New York, October 20, 2004—Yesterday, the Gambia’s Council of Ministers decided to revoke the controversial National Media Commission Act, according to a statement broadcast on state radio. The National Assembly must now approve the measure, though it is unclear when that vote will occur.
The legislation, enacted in 2002, created a media regulatory body with jurisdiction over complaints against journalists. The act also required journalists and media organizations to register with the commission for one-year renewable licenses.
While government amendments at the end of 2003 removed some of the commission’s far-reaching judicial powers and turned them over to the courts, local journalists continued to dispute several articles of the legislation, as well as the commission’s composition, which did not include a single member of the private press.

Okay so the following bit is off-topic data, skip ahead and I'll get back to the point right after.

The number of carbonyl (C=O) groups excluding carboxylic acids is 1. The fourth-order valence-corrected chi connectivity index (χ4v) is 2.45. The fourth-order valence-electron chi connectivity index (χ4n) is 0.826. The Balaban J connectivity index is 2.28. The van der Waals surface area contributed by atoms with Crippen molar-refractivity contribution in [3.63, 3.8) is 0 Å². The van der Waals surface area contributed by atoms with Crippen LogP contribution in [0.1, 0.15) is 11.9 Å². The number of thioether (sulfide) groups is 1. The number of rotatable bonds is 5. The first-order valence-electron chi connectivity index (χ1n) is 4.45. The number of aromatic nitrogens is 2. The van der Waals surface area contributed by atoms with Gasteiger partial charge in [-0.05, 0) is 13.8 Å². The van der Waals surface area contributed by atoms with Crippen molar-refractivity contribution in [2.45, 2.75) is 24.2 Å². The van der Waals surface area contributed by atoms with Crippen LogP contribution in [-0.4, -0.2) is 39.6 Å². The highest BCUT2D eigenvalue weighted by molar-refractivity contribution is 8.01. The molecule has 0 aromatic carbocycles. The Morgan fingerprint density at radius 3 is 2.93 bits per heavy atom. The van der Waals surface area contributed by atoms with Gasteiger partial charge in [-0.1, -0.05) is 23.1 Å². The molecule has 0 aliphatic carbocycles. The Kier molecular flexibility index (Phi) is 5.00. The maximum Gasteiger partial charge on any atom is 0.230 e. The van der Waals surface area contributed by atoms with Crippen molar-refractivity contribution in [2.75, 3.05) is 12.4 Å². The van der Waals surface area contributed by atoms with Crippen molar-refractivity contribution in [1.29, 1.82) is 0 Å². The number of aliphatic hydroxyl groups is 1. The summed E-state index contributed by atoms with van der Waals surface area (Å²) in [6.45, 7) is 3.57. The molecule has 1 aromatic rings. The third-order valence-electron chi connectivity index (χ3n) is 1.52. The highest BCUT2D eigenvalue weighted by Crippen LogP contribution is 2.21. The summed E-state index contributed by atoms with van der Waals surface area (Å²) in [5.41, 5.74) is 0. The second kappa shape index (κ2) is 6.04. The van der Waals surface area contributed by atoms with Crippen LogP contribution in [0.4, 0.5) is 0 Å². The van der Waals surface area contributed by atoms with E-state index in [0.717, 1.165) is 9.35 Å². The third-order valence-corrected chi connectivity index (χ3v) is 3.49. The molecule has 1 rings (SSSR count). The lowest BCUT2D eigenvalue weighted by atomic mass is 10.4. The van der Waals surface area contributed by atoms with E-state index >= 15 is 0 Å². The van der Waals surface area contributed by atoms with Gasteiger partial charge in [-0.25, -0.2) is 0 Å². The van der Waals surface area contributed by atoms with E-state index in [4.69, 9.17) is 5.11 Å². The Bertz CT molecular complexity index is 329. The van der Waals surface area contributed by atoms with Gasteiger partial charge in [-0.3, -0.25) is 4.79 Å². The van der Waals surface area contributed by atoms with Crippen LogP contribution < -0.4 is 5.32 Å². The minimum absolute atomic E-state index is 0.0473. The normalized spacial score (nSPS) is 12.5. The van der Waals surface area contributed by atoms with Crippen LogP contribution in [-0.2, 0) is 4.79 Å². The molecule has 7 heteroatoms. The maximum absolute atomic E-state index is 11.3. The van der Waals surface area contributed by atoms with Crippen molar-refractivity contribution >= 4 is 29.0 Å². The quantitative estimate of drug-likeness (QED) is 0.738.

Many independent journalists, including members of the Gambia Press Union (GPU), refused to register with the commission, and in 2003 the GPU and several local private publications filed a suit with the Supreme Court challenging the commission’s constitutionality. The court has not yet reached a verdict.
“CPJ welcomes the Council of Ministers’ initiative to repeal the repressive National Media Commission Act,” said CPJ Executive Director Ann Cooper. “We urge Gambian legislators to approve this measure as quickly as possible.”
For more information, see CPJ reports on the Gambia from 2002 and 2003: http://www.cpj.org/attacks02/africa02/gambia.html; http://www.cpj.org/attacks03/africa03/gambia.html.